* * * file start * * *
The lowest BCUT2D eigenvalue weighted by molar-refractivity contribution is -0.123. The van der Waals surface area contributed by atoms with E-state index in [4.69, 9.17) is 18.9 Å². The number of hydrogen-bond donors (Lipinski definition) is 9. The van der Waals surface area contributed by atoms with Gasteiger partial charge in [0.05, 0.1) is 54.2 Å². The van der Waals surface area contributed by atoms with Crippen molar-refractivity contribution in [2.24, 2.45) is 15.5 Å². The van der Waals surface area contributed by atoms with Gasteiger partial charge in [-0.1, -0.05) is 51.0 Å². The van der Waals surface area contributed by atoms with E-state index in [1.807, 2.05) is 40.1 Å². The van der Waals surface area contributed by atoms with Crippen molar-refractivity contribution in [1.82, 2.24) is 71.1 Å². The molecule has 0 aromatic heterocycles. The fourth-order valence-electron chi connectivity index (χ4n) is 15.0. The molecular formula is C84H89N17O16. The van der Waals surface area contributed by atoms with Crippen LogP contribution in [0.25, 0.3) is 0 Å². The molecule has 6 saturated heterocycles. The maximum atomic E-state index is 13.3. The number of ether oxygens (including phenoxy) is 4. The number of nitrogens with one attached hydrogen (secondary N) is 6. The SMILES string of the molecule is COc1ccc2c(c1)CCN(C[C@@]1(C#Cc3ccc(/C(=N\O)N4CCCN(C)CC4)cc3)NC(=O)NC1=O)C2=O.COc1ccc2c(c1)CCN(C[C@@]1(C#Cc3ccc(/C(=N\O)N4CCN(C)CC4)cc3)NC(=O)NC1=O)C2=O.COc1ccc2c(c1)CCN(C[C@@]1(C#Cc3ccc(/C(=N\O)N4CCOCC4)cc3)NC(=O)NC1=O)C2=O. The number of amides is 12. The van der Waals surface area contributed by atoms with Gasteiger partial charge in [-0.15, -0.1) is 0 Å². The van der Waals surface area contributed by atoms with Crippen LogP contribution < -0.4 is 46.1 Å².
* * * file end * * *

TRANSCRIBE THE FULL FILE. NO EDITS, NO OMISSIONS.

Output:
The lowest BCUT2D eigenvalue weighted by molar-refractivity contribution is -0.123. The van der Waals surface area contributed by atoms with E-state index in [4.69, 9.17) is 18.9 Å². The number of hydrogen-bond donors (Lipinski definition) is 9. The van der Waals surface area contributed by atoms with Gasteiger partial charge in [0.05, 0.1) is 54.2 Å². The van der Waals surface area contributed by atoms with Crippen molar-refractivity contribution in [2.24, 2.45) is 15.5 Å². The van der Waals surface area contributed by atoms with Gasteiger partial charge in [-0.1, -0.05) is 51.0 Å². The van der Waals surface area contributed by atoms with E-state index in [1.807, 2.05) is 40.1 Å². The van der Waals surface area contributed by atoms with Crippen molar-refractivity contribution in [1.82, 2.24) is 71.1 Å². The molecule has 0 aromatic heterocycles. The fourth-order valence-electron chi connectivity index (χ4n) is 15.0. The molecular formula is C84H89N17O16. The van der Waals surface area contributed by atoms with Crippen LogP contribution in [0.25, 0.3) is 0 Å². The molecule has 6 saturated heterocycles. The maximum atomic E-state index is 13.3. The number of ether oxygens (including phenoxy) is 4. The number of nitrogens with one attached hydrogen (secondary N) is 6. The SMILES string of the molecule is COc1ccc2c(c1)CCN(C[C@@]1(C#Cc3ccc(/C(=N\O)N4CCCN(C)CC4)cc3)NC(=O)NC1=O)C2=O.COc1ccc2c(c1)CCN(C[C@@]1(C#Cc3ccc(/C(=N\O)N4CCN(C)CC4)cc3)NC(=O)NC1=O)C2=O.COc1ccc2c(c1)CCN(C[C@@]1(C#Cc3ccc(/C(=N\O)N4CCOCC4)cc3)NC(=O)NC1=O)C2=O. The number of amides is 12. The van der Waals surface area contributed by atoms with Gasteiger partial charge in [-0.15, -0.1) is 0 Å². The van der Waals surface area contributed by atoms with Crippen LogP contribution < -0.4 is 46.1 Å².